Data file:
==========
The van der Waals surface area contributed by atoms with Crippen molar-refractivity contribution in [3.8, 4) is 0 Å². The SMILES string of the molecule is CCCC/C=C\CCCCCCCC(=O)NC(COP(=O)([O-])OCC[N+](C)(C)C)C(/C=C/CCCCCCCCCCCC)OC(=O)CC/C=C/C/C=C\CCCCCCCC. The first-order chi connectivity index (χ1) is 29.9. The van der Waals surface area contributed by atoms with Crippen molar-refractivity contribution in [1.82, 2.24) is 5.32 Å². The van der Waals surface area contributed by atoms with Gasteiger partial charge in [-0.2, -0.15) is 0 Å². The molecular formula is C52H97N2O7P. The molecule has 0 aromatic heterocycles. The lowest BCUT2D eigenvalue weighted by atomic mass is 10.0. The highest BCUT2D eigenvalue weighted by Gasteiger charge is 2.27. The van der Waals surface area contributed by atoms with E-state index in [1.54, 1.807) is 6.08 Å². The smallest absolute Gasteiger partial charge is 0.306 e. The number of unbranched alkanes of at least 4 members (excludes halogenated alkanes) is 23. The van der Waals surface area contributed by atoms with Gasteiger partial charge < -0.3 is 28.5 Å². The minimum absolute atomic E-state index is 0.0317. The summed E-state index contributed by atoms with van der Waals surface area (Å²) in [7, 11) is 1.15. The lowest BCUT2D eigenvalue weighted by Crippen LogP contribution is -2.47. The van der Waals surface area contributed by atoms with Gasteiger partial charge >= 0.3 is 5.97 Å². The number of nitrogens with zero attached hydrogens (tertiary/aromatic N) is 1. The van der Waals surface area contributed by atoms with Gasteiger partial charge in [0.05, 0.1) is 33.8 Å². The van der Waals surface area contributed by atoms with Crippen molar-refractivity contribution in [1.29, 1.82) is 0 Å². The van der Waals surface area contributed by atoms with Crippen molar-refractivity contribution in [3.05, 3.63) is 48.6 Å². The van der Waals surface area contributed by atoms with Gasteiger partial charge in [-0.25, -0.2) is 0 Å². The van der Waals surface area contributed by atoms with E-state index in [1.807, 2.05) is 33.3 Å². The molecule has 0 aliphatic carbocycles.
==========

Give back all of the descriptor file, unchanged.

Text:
The van der Waals surface area contributed by atoms with Crippen molar-refractivity contribution in [3.8, 4) is 0 Å². The SMILES string of the molecule is CCCC/C=C\CCCCCCCC(=O)NC(COP(=O)([O-])OCC[N+](C)(C)C)C(/C=C/CCCCCCCCCCCC)OC(=O)CC/C=C/C/C=C\CCCCCCCC. The first-order chi connectivity index (χ1) is 29.9. The van der Waals surface area contributed by atoms with Crippen molar-refractivity contribution in [1.82, 2.24) is 5.32 Å². The van der Waals surface area contributed by atoms with Gasteiger partial charge in [-0.2, -0.15) is 0 Å². The molecular formula is C52H97N2O7P. The molecule has 0 aromatic heterocycles. The lowest BCUT2D eigenvalue weighted by atomic mass is 10.0. The highest BCUT2D eigenvalue weighted by Gasteiger charge is 2.27. The van der Waals surface area contributed by atoms with E-state index in [1.54, 1.807) is 6.08 Å². The smallest absolute Gasteiger partial charge is 0.306 e. The number of unbranched alkanes of at least 4 members (excludes halogenated alkanes) is 23. The van der Waals surface area contributed by atoms with Gasteiger partial charge < -0.3 is 28.5 Å². The minimum absolute atomic E-state index is 0.0317. The summed E-state index contributed by atoms with van der Waals surface area (Å²) in [7, 11) is 1.15. The lowest BCUT2D eigenvalue weighted by Crippen LogP contribution is -2.47. The van der Waals surface area contributed by atoms with Gasteiger partial charge >= 0.3 is 5.97 Å². The number of nitrogens with zero attached hydrogens (tertiary/aromatic N) is 1. The van der Waals surface area contributed by atoms with Gasteiger partial charge in [0.05, 0.1) is 33.8 Å². The van der Waals surface area contributed by atoms with Crippen molar-refractivity contribution in [1.29, 1.82) is 0 Å². The van der Waals surface area contributed by atoms with Crippen molar-refractivity contribution in [3.05, 3.63) is 48.6 Å². The van der Waals surface area contributed by atoms with Gasteiger partial charge in [-0.25, -0.2) is 0 Å². The van der Waals surface area contributed by atoms with E-state index in [1.807, 2.05) is 33.3 Å². The molecule has 0 aliphatic carbocycles.